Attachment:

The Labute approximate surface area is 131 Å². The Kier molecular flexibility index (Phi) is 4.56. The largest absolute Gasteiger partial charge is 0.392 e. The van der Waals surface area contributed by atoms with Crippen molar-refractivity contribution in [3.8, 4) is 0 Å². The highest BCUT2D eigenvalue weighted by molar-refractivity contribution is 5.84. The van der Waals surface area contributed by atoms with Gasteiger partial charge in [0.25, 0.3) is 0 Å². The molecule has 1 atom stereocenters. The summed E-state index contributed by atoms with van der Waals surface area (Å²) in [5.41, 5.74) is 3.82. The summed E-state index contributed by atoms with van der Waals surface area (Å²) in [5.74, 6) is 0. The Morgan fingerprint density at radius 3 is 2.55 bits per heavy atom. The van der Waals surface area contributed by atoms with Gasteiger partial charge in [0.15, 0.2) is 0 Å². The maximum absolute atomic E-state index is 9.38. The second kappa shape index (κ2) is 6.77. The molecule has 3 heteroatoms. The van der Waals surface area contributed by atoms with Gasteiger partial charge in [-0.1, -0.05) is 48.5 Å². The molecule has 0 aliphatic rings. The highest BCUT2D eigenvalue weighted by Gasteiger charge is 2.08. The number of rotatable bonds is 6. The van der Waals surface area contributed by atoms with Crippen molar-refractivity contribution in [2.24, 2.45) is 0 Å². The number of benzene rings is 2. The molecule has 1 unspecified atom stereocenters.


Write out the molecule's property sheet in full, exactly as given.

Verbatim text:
The Labute approximate surface area is 131 Å². The Kier molecular flexibility index (Phi) is 4.56. The largest absolute Gasteiger partial charge is 0.392 e. The van der Waals surface area contributed by atoms with Crippen molar-refractivity contribution in [3.8, 4) is 0 Å². The highest BCUT2D eigenvalue weighted by molar-refractivity contribution is 5.84. The van der Waals surface area contributed by atoms with Gasteiger partial charge in [0.25, 0.3) is 0 Å². The molecule has 1 atom stereocenters. The summed E-state index contributed by atoms with van der Waals surface area (Å²) in [5.41, 5.74) is 3.82. The summed E-state index contributed by atoms with van der Waals surface area (Å²) in [5.74, 6) is 0. The Morgan fingerprint density at radius 3 is 2.55 bits per heavy atom. The van der Waals surface area contributed by atoms with Gasteiger partial charge in [0.15, 0.2) is 0 Å². The maximum absolute atomic E-state index is 9.38. The second kappa shape index (κ2) is 6.77. The molecule has 3 heteroatoms. The van der Waals surface area contributed by atoms with Gasteiger partial charge in [-0.1, -0.05) is 48.5 Å². The molecule has 0 aliphatic rings. The highest BCUT2D eigenvalue weighted by Gasteiger charge is 2.08. The number of rotatable bonds is 6. The van der Waals surface area contributed by atoms with Crippen molar-refractivity contribution in [2.24, 2.45) is 0 Å². The number of benzene rings is 2. The molecule has 1 unspecified atom stereocenters.